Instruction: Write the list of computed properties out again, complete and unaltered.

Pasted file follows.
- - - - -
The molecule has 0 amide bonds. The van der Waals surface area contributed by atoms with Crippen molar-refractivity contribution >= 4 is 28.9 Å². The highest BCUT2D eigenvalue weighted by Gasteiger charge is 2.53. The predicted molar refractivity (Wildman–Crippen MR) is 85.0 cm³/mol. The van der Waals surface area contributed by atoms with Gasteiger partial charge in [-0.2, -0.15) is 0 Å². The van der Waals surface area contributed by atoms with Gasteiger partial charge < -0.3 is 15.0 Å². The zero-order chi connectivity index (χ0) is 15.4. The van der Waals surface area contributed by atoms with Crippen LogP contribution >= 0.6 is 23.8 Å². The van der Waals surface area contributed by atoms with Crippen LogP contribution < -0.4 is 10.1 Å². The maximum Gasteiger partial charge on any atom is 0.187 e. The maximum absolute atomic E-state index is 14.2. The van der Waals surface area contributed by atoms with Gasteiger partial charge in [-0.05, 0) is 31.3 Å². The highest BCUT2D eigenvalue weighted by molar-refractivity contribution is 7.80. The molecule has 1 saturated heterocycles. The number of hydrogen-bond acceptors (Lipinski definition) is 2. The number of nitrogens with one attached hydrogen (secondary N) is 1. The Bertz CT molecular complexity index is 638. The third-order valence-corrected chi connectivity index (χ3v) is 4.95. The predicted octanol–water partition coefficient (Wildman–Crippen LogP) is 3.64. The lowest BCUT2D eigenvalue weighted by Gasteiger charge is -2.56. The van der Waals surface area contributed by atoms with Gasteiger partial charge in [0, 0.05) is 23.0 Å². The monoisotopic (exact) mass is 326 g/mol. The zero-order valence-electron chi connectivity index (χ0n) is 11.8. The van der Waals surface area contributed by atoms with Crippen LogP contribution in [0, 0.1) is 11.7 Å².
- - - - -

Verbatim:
The molecule has 0 amide bonds. The van der Waals surface area contributed by atoms with Crippen molar-refractivity contribution >= 4 is 28.9 Å². The highest BCUT2D eigenvalue weighted by Gasteiger charge is 2.53. The predicted molar refractivity (Wildman–Crippen MR) is 85.0 cm³/mol. The van der Waals surface area contributed by atoms with Gasteiger partial charge in [-0.2, -0.15) is 0 Å². The van der Waals surface area contributed by atoms with Gasteiger partial charge < -0.3 is 15.0 Å². The zero-order chi connectivity index (χ0) is 15.4. The van der Waals surface area contributed by atoms with Crippen LogP contribution >= 0.6 is 23.8 Å². The van der Waals surface area contributed by atoms with Crippen LogP contribution < -0.4 is 10.1 Å². The maximum Gasteiger partial charge on any atom is 0.187 e. The maximum absolute atomic E-state index is 14.2. The van der Waals surface area contributed by atoms with Gasteiger partial charge in [-0.05, 0) is 31.3 Å². The highest BCUT2D eigenvalue weighted by molar-refractivity contribution is 7.80. The molecule has 1 saturated heterocycles. The number of hydrogen-bond acceptors (Lipinski definition) is 2. The number of nitrogens with one attached hydrogen (secondary N) is 1. The Bertz CT molecular complexity index is 638. The third-order valence-corrected chi connectivity index (χ3v) is 4.95. The predicted octanol–water partition coefficient (Wildman–Crippen LogP) is 3.64. The lowest BCUT2D eigenvalue weighted by Gasteiger charge is -2.56. The van der Waals surface area contributed by atoms with Gasteiger partial charge in [0, 0.05) is 23.0 Å². The monoisotopic (exact) mass is 326 g/mol. The zero-order valence-electron chi connectivity index (χ0n) is 11.8. The van der Waals surface area contributed by atoms with Crippen LogP contribution in [0, 0.1) is 11.7 Å².